Streamlining the salary review process

We’re looking to move our salary review process online and integrate it with other HR processes. Any suggestions on how to streamline this process?

Streamlining the salary review process

We’re looking to move our salary review process online and integrate it with other HR processes. Any suggestions on how to streamline this process?

– HR manager in publishing, Sydney

Many HR and payroll systems hold critical information required to facilitate the management of the salary review process. By moving the salary review process online, organisations can chose to integrate this with other HR processes such as maintaining job profiles, managing training programmes, online recruitment, salary and benefits and performance plans. This provides line management with visibility and the ability to interact with and analyse salary and performance data via a workflow oriented online tool such as employee self service, known today as e-HR.

e-HR (shorthand for HR services delivered electronically) allows employees and managers to perform HR tasks on their own, at any time, using familiar Internet browser screens. The scope of e-HR is growing and now includes much more than basic personnel processes. Many organisations are extending their e-HR applications to include the recruitment of staff, managing complex benefits options, performance management, career development, communication, management reporting as well as salary reviews.

From this, the types of integration organisations can expect to achieve in their efforts to streamline HR processes are: automate the population of performance management forms and the subsequent automation of reminders to employees and managers to complete these; calculations based on finalised ratings (weighted or otherwise); using calculated ratings to apportion proposed bonus payments or salary increases; using workflow to authorise these and electronically update the payroll system; electronic filing of documentation and feedback; and electronic updating of performance review outcomes, such as updating training needs and booking of training, or adding additional skills or competencies gained.

There is no ‘one size fits all’ for e-HR. The most common cause of failure for an e-HR project is trying to impose a simplistic model copied from elsewhere, without consideration for the cultural impact of process and role issues – effective e-HR is as much about a cultural shift as introducing technology.

by Tracy Angwin, sales and marketing manager, Rebus Australia. www.rebus.com.au.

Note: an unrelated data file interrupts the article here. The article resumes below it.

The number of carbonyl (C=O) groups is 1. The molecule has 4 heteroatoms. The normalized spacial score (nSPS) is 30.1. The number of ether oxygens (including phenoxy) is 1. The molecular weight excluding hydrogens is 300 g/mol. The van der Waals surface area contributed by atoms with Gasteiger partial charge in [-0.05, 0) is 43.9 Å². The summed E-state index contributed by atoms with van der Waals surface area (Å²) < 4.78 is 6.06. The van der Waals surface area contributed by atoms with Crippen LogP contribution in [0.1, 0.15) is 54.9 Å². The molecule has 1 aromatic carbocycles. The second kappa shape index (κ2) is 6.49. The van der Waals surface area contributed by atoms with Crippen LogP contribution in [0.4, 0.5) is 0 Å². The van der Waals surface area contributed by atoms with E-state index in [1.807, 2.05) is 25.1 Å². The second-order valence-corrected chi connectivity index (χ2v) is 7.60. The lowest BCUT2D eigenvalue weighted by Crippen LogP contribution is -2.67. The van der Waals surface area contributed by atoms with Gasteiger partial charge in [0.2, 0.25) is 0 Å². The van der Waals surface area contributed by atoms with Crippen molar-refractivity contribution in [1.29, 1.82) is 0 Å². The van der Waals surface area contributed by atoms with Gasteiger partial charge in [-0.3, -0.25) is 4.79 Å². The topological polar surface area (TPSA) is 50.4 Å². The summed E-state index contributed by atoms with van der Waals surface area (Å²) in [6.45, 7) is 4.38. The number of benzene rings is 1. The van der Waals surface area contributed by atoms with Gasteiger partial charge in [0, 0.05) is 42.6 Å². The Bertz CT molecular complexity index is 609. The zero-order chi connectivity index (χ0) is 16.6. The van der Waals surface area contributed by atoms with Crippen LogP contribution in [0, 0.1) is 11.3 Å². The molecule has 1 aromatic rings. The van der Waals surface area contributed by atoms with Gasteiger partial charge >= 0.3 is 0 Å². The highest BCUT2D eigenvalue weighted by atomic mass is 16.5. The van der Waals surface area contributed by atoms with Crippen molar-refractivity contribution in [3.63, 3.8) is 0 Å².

Easing the pressure cooker of stress at work

Many of our younger lawyers appreciate the need to put in long hours at work sometimes, but are unhappy with the impact on their personal lives. Any suggestions on how to alleviate this?

– HR consultant in law, Melbourne

In an ever changing corporate environment, the business realities of the day are dictating a streamlined approach to staffing and a focused effort on employee retention, as well as maximising the efforts of the existing workforce.

By default, such a setting creates pressure, and in work terms this equates to what we more commonly refer to as stress. As the corporate pressure cooker bubbles, sacrifices are made to keep the wheels churning. The 40 hour week has been stretched to its limit creating a work/life imbalance, as work encroaches upon personal time.

To curb the negative impact increased workloads cause within a scaled down workforce, many companies are acknowledging the benefits of corporate health initiatives. This can take on many forms, from onsite corporate gyms and exercise classes to health promotion programs and on site health evaluations.

Corporate health strategies play an integral role in addressing the work/life balance issue by providing the educational and practical vehicle for employees. In particular, providing the initiative on site makes it accessible without intruding on personal time. It also plays a role in reducing costs to the organisation and maximising the bottom line.

A simple initiative such as blood pressure screening gives employees the opportunity to have this aspect of their health evaluated and create an opportunity for corrective measures on an as need basis. Such corrective strategies can be adopted by the individual as well as the company. Analysis of blood pressure results on a statistical level can identify risk factors within departments and/or within certain employee demographics. Intervention can assist both the individuals as well the company.

The most common benefits to the organisation a corporate health initiative brings include: showing a keen interest in the health and wellbeing of their employees; minimising employee absenteeism, Workcover claims and employee turnover; promoting internal employee relationships and interdepartmental interaction; and maximising employee morale, motivation and productivity.

by Chris Rabba, director, Peak Health Management. www.peakhealth.com.au.

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